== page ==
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Implementation of a major in mental health nursing in Australian universities
journal contributionposted on 06.12.2017, 00:00 by Brenda HappellBrenda Happell, Lorna MoxhamLorna Moxham, Karen-Ann ClarkeKaren-Ann Clarke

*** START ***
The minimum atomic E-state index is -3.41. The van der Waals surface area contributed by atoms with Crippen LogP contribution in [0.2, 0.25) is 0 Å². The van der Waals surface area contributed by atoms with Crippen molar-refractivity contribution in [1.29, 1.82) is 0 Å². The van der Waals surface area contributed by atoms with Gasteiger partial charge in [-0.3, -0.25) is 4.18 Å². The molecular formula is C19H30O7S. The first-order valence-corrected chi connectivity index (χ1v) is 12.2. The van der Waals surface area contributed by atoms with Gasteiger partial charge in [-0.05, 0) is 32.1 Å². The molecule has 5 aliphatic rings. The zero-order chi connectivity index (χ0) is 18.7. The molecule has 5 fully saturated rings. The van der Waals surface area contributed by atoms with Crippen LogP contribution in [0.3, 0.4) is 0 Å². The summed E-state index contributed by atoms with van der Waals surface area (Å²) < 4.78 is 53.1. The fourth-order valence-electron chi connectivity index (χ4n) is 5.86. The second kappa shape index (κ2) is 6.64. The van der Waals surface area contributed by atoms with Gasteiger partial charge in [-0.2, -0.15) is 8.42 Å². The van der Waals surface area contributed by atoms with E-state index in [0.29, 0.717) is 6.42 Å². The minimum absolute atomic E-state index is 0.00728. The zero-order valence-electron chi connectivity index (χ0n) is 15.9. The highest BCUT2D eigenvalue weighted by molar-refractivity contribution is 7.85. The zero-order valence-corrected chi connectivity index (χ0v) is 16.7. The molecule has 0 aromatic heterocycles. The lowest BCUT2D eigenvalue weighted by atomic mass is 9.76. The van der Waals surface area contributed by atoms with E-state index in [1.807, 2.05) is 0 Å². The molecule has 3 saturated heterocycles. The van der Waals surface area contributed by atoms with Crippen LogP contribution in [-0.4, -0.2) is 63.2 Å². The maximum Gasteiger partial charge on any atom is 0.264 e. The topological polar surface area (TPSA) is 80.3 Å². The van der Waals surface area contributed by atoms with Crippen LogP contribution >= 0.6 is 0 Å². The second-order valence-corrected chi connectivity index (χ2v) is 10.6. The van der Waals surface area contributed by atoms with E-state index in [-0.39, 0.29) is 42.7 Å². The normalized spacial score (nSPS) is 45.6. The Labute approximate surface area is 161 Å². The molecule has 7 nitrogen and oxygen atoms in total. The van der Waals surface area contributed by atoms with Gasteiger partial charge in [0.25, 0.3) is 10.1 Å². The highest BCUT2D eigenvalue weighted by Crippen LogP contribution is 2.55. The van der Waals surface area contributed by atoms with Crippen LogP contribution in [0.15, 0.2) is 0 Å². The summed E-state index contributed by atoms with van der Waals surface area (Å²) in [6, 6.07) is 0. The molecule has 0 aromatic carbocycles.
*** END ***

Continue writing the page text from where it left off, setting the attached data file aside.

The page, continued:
The difficulty recruiting and retaining an adequate mental health nursing workforce is acknowledged. The major in mental health nursing has been identified as a strategy to promote this specialist area of practice as desirable for students’ future careers. Measuring its success requires the collection of detailed data about the structure, content, and uptake of these programmes. A survey was specifically developed to elicit descriptive information about the structure and content of a major in mental health nursing programmes. Fourteen universities participated in this research. Eight had implemented a major, one intends to do so in 2011, and five had abandoned or suspended their plans for the major. The findings suggest considerable variation in both structure and content of the major in mental health nursing throughout Australia. Students are required to commit to and commence the programme at differing stages, and there is a substantial variation in the theoretical and clinical content in mental health undertaken as a requirement for the major. The numbers of students taking the major is relatively small in most universities; however, the retention rates are favourable. These findings provide important data for discussion about the ideal structure and content of a major in mental health nursing.